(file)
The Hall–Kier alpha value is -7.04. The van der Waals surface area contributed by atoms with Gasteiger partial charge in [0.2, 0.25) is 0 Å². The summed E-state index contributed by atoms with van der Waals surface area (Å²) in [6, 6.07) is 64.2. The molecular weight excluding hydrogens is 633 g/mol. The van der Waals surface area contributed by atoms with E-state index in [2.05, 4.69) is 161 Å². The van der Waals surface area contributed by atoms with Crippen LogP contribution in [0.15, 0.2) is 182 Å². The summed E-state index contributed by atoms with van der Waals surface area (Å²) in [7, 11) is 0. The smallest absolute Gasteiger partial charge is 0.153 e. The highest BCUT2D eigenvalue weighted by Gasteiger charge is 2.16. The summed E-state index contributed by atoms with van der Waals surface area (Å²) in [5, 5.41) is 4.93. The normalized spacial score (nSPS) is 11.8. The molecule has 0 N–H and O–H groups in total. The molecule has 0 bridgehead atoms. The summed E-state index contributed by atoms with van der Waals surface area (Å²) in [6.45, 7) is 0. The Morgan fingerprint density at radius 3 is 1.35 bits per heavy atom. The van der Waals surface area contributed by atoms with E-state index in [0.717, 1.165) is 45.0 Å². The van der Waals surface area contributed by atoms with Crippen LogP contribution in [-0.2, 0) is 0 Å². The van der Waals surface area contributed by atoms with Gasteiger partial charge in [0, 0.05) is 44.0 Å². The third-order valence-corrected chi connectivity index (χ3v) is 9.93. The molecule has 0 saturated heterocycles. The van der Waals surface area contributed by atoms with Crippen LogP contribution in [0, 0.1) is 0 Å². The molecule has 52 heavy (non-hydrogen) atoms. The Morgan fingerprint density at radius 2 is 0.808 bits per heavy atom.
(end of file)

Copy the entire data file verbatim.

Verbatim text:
The Hall–Kier alpha value is -7.04. The van der Waals surface area contributed by atoms with Gasteiger partial charge in [0.2, 0.25) is 0 Å². The summed E-state index contributed by atoms with van der Waals surface area (Å²) in [6, 6.07) is 64.2. The molecular weight excluding hydrogens is 633 g/mol. The van der Waals surface area contributed by atoms with E-state index in [2.05, 4.69) is 161 Å². The van der Waals surface area contributed by atoms with Crippen LogP contribution in [0.15, 0.2) is 182 Å². The summed E-state index contributed by atoms with van der Waals surface area (Å²) in [7, 11) is 0. The smallest absolute Gasteiger partial charge is 0.153 e. The highest BCUT2D eigenvalue weighted by Gasteiger charge is 2.16. The summed E-state index contributed by atoms with van der Waals surface area (Å²) in [5, 5.41) is 4.93. The normalized spacial score (nSPS) is 11.8. The molecule has 0 N–H and O–H groups in total. The molecule has 0 bridgehead atoms. The summed E-state index contributed by atoms with van der Waals surface area (Å²) in [6.45, 7) is 0. The Morgan fingerprint density at radius 3 is 1.35 bits per heavy atom. The van der Waals surface area contributed by atoms with E-state index in [0.717, 1.165) is 45.0 Å². The van der Waals surface area contributed by atoms with Crippen LogP contribution in [-0.2, 0) is 0 Å². The van der Waals surface area contributed by atoms with Gasteiger partial charge in [0, 0.05) is 44.0 Å². The third-order valence-corrected chi connectivity index (χ3v) is 9.93. The molecule has 0 saturated heterocycles. The van der Waals surface area contributed by atoms with Crippen LogP contribution in [0, 0.1) is 0 Å². The molecule has 52 heavy (non-hydrogen) atoms. The Morgan fingerprint density at radius 2 is 0.808 bits per heavy atom.